The US Agency for International Development's “Greening Prey Lang Project” (USAID-GPLP) is working with local communities and other partners to conserve the oriental darter and other endangered species found in the Prey Lang extended landscape.
According to USAID-GPLP, the oriental darter is a cormorant-like bird that is most at home in and around wetlands because its feathers are semi-permeable to water and this helps the bird when it is swimming and hunting fish.
It is sometimes called the snakebird because of its long thin neck and head that stay visible above the water while the rest of the bird is submerged below.
It lives in lakes, swamps and river habitats. This bird is found throughout the year in Cambodia and has large breeding grounds in the Prek Toal area of Tonle Sap Lake and some smaller areas in the north of Cambodia.
“This bird has a long neck like a snake, long beak that is sharp as a sword, black colour, long tail and long white stripes on the back,” it said.
It also noted that key bird species in the Prey Lang extended landscape are threatened by poaching, habitat destruction, and land encroachment.
Birds that lay their eggs on the ground are vulnerable to predators such as dogs, humans and other wildlife, while those that build their nests in trees are vulnerable to logging, poaching and land clearance for agriculture or settlement, it said.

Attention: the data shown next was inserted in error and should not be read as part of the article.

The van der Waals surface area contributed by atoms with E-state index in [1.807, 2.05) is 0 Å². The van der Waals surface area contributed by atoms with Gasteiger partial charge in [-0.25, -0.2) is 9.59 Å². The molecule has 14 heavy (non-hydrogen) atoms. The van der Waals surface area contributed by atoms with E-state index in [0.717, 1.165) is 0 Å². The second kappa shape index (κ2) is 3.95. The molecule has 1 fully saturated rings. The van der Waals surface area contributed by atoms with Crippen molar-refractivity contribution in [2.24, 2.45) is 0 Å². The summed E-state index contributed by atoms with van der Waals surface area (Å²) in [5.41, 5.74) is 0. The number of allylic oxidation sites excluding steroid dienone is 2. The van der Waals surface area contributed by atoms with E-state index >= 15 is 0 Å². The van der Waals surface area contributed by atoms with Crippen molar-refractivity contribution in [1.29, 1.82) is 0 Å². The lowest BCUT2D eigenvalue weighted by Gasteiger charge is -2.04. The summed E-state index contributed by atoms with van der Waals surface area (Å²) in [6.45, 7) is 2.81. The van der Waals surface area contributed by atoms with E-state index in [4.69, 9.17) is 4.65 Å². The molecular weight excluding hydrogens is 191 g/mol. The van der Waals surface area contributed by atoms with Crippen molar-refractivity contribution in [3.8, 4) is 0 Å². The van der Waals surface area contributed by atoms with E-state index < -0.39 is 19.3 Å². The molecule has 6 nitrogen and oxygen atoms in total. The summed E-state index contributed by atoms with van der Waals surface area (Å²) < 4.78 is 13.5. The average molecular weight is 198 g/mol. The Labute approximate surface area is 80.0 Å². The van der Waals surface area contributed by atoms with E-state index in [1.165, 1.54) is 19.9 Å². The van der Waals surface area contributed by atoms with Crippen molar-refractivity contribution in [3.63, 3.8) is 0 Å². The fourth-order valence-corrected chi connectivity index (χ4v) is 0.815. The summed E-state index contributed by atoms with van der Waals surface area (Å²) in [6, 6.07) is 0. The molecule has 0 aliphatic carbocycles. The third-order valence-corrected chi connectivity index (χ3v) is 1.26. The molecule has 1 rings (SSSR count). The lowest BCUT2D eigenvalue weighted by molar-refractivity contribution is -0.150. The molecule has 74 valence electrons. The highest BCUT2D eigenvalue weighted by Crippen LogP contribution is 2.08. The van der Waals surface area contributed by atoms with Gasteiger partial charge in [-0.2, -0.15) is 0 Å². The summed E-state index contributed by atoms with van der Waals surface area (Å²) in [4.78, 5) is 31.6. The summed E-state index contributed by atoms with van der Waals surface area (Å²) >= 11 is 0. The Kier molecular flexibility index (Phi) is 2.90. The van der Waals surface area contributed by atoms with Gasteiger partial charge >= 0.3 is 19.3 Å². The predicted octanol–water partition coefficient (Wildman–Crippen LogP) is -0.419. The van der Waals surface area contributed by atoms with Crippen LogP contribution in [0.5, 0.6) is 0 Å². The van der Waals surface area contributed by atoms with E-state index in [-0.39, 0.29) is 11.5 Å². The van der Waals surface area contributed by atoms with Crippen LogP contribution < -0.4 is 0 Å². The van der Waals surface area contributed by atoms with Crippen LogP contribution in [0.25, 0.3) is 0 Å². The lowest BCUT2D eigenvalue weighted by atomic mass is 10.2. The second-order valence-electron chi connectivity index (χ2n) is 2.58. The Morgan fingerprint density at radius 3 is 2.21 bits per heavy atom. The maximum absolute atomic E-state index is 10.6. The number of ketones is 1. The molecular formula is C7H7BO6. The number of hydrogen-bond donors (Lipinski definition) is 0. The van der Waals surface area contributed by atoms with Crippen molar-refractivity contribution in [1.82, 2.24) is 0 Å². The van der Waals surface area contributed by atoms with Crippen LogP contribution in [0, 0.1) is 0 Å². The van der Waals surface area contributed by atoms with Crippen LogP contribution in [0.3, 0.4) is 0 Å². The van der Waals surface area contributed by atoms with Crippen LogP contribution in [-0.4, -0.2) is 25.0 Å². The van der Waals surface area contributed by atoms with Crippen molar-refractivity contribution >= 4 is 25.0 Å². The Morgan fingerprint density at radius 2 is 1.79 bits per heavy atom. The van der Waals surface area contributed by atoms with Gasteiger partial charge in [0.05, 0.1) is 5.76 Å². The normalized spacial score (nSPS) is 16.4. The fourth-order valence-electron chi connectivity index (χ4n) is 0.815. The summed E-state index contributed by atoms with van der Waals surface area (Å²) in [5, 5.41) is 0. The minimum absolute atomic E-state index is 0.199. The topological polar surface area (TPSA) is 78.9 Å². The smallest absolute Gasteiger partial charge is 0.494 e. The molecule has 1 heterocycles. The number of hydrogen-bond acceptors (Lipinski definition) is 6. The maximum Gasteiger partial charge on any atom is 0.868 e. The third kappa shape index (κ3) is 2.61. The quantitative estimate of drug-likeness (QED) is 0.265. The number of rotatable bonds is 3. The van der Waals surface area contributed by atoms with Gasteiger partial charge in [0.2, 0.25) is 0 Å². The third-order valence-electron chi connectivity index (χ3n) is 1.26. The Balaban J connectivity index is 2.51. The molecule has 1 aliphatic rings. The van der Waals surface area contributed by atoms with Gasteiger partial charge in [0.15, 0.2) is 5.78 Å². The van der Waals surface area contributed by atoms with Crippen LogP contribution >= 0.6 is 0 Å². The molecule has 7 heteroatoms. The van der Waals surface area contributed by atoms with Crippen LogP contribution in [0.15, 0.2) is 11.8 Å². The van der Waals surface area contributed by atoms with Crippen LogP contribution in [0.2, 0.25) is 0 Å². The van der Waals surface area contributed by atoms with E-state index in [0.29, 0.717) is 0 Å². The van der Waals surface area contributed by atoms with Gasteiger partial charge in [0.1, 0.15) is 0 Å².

Bird nest guardians protect against some of these threats and during the last breeding season between June 2020 and May 2021, a total of 127 nests and 232 chicks of endangered bird species were monitored and protected under the bird nest protection programme in Preah Vihear province supported by USAID-GPLP.
“During the year, the programme recruited 54 bird nest protectors from local villages to act as bird nest protectors during the breeding season, safeguarding the nesting birds and their chicks from threats. Species monitored this year included Giant Ibis, White-shouldered Ibis, Sarus Crane, Lesser Adjutant, Woolly-necked Stork, Black-necked Stork, Masked Finfoot, White-winged Duck, and Red-headed Vulture,” it said.
USAID-GPLP pays community members a daily rate for each nest they watch over. Depending on the bird species, the monitoring period takes up to three months, beginning with finding active nests with eggs and ending when the chicks having successfully fledged.
Numerous studies have shown the bird nest programme to be very effective. By engaging local communities in conservation, the programme not only improves biodiversity conservation and ecosystem health, but it also improves community livelihoods and strengthens inclusive and effective landscape governance.